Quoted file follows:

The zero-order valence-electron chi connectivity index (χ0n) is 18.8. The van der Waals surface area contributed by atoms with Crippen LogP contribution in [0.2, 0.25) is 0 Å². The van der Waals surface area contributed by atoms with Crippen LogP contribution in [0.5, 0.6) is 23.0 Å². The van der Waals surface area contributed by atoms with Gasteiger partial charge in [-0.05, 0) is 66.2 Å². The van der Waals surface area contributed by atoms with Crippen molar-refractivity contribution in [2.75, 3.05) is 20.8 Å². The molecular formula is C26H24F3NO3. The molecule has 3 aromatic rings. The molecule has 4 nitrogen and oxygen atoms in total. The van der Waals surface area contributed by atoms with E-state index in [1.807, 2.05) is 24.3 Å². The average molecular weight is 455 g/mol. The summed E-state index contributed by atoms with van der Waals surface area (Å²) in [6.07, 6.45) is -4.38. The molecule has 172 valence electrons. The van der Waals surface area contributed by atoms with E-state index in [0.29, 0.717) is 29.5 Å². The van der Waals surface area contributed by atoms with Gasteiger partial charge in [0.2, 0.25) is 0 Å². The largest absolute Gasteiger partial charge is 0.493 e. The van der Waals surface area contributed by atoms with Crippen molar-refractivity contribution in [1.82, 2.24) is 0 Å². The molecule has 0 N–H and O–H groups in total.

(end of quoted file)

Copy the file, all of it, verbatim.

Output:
The zero-order valence-electron chi connectivity index (χ0n) is 18.8. The van der Waals surface area contributed by atoms with Crippen LogP contribution in [0.2, 0.25) is 0 Å². The van der Waals surface area contributed by atoms with Crippen LogP contribution in [0.5, 0.6) is 23.0 Å². The van der Waals surface area contributed by atoms with Gasteiger partial charge in [-0.05, 0) is 66.2 Å². The van der Waals surface area contributed by atoms with Crippen molar-refractivity contribution in [2.75, 3.05) is 20.8 Å². The molecular formula is C26H24F3NO3. The molecule has 3 aromatic rings. The molecule has 4 nitrogen and oxygen atoms in total. The van der Waals surface area contributed by atoms with E-state index in [1.807, 2.05) is 24.3 Å². The average molecular weight is 455 g/mol. The summed E-state index contributed by atoms with van der Waals surface area (Å²) in [6.07, 6.45) is -4.38. The molecule has 172 valence electrons. The van der Waals surface area contributed by atoms with E-state index in [0.29, 0.717) is 29.5 Å². The van der Waals surface area contributed by atoms with Gasteiger partial charge in [0.2, 0.25) is 0 Å². The largest absolute Gasteiger partial charge is 0.493 e. The van der Waals surface area contributed by atoms with Crippen molar-refractivity contribution in [1.82, 2.24) is 0 Å². The molecule has 0 N–H and O–H groups in total.